Brian changes the pace immediately with the twangy piece, "Country Creek," which employs a completely different timbre than the previous track. The tune was inspired by the Børn song, "Electric Love." Say Baggett, “I combined this inspiration with the Travis picking technique made famous by Chet Atkins. I developed this technique to showcase certain guitars when I was making guitar demos. I purposely moved the vibe of this song from light to dark and back. The dark section was inspired by guitar great Robben Ford.”
The sly snaky tune, "Boje Tea" was composed and dedicated to Brian’s friend George Boje. “George is a big supporter of live music in KC, especially guitar players. One of his favorite tunes is John Scofield's ‘Green Tea,’ so my song for George uses those chord changes in a new key with two extra hits at the bottom of the form.” Baggett’s level of musical empathy goes even deeper when he exclaims, “Around the time I wrote this song we lost the drummer from Rush, Neil Peart. ‘Boje Tea’ has hints of ‘La Villa Strangiato’ in the intro and song as a tribute to Rush and the incredible drumming of Neil Peart.” Ben Tervort’s bass solo adds quite a lift to the tune, with his tone so thick and dark. Meanwhile Babb’s drums roll and tumble with great clarity, his time and timbre capturing the music perfectly for the atmosphere.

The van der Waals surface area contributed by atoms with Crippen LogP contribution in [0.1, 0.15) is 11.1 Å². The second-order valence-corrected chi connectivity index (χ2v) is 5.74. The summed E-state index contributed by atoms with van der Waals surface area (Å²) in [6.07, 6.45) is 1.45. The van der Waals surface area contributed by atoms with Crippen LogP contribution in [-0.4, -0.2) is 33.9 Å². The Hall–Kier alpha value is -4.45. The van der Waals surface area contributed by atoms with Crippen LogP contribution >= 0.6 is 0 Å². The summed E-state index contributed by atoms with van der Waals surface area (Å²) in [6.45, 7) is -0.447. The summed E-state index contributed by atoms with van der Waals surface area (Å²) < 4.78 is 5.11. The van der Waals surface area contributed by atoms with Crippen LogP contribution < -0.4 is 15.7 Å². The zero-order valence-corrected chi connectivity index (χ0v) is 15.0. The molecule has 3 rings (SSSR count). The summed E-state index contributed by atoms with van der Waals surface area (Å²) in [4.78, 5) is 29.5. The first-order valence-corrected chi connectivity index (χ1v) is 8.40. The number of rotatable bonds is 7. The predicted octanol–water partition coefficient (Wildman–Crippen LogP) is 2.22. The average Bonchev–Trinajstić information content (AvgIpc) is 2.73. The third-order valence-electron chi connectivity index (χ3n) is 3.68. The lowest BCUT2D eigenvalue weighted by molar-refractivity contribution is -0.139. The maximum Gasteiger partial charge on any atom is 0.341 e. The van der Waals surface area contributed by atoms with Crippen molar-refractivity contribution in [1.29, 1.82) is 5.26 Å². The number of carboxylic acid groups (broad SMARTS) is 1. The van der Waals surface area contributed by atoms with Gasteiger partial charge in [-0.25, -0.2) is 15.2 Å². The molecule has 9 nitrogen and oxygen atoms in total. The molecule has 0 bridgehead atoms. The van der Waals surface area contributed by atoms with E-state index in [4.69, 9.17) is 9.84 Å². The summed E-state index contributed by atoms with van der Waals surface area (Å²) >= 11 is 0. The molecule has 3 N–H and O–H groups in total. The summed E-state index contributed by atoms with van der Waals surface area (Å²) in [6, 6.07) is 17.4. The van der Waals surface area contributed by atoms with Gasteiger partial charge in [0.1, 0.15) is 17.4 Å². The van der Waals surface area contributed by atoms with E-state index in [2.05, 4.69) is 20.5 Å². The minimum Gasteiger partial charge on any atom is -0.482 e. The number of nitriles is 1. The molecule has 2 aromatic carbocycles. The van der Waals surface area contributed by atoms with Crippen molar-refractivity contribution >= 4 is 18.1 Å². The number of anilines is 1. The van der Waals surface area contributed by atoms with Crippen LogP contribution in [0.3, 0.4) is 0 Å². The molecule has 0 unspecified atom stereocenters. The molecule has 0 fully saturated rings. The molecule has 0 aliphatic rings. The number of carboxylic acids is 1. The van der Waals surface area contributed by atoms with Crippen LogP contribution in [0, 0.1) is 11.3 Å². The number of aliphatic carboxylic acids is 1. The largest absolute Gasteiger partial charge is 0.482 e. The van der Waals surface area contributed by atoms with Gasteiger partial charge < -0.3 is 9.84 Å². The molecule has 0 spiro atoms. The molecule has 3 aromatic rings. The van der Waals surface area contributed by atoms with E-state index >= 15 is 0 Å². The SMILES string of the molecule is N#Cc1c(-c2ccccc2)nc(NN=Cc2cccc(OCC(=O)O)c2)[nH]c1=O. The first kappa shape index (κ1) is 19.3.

"Albervan Street" is a tune that features a guitar sound that serves up a strong chorus effect that reminds me of the Roland Chorus guitar amps of long ago that were made so popular by Pat Metheny in the 70’s. Brian says the piece is “a simple, R&B ballad that utilizes the common jazz chord progression ii- V-I-VI. The melody was inspired by the innovative guitar band Chon. The guitar sound is influenced by the new guitar sounds of Mac Demarco and Puma Blue.”